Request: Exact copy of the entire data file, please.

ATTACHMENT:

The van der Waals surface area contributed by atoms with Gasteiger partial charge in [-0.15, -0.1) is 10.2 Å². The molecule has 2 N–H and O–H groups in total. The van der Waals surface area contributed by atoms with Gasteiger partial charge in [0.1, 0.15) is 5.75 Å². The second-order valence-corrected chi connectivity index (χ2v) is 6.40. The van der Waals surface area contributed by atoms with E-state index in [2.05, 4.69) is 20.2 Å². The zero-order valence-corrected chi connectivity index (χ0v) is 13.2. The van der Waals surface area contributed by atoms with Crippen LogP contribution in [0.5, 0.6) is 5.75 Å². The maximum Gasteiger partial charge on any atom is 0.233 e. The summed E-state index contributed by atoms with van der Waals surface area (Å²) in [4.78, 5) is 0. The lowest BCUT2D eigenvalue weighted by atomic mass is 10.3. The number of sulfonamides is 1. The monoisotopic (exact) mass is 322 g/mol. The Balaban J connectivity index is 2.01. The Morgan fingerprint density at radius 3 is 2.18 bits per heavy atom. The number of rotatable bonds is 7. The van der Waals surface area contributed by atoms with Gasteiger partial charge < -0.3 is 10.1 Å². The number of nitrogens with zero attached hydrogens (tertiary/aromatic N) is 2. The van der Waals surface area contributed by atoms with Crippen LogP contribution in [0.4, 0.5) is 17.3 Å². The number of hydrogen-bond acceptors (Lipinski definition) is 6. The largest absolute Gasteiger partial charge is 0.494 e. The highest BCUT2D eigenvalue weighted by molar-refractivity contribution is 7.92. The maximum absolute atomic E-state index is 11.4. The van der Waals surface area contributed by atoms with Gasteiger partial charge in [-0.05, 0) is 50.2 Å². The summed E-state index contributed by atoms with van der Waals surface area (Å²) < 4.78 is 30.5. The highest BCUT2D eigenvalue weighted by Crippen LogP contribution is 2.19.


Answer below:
The van der Waals surface area contributed by atoms with Gasteiger partial charge in [-0.15, -0.1) is 10.2 Å². The molecule has 2 N–H and O–H groups in total. The van der Waals surface area contributed by atoms with Gasteiger partial charge in [0.1, 0.15) is 5.75 Å². The second-order valence-corrected chi connectivity index (χ2v) is 6.40. The van der Waals surface area contributed by atoms with E-state index in [2.05, 4.69) is 20.2 Å². The zero-order valence-corrected chi connectivity index (χ0v) is 13.2. The van der Waals surface area contributed by atoms with Crippen LogP contribution in [0.5, 0.6) is 5.75 Å². The maximum Gasteiger partial charge on any atom is 0.233 e. The summed E-state index contributed by atoms with van der Waals surface area (Å²) in [4.78, 5) is 0. The lowest BCUT2D eigenvalue weighted by atomic mass is 10.3. The number of sulfonamides is 1. The monoisotopic (exact) mass is 322 g/mol. The Balaban J connectivity index is 2.01. The Morgan fingerprint density at radius 3 is 2.18 bits per heavy atom. The number of rotatable bonds is 7. The van der Waals surface area contributed by atoms with Gasteiger partial charge < -0.3 is 10.1 Å². The number of nitrogens with zero attached hydrogens (tertiary/aromatic N) is 2. The van der Waals surface area contributed by atoms with Crippen LogP contribution in [0.4, 0.5) is 17.3 Å². The number of hydrogen-bond acceptors (Lipinski definition) is 6. The largest absolute Gasteiger partial charge is 0.494 e. The highest BCUT2D eigenvalue weighted by molar-refractivity contribution is 7.92. The maximum absolute atomic E-state index is 11.4. The van der Waals surface area contributed by atoms with Gasteiger partial charge in [-0.05, 0) is 50.2 Å². The summed E-state index contributed by atoms with van der Waals surface area (Å²) < 4.78 is 30.5. The highest BCUT2D eigenvalue weighted by Crippen LogP contribution is 2.19.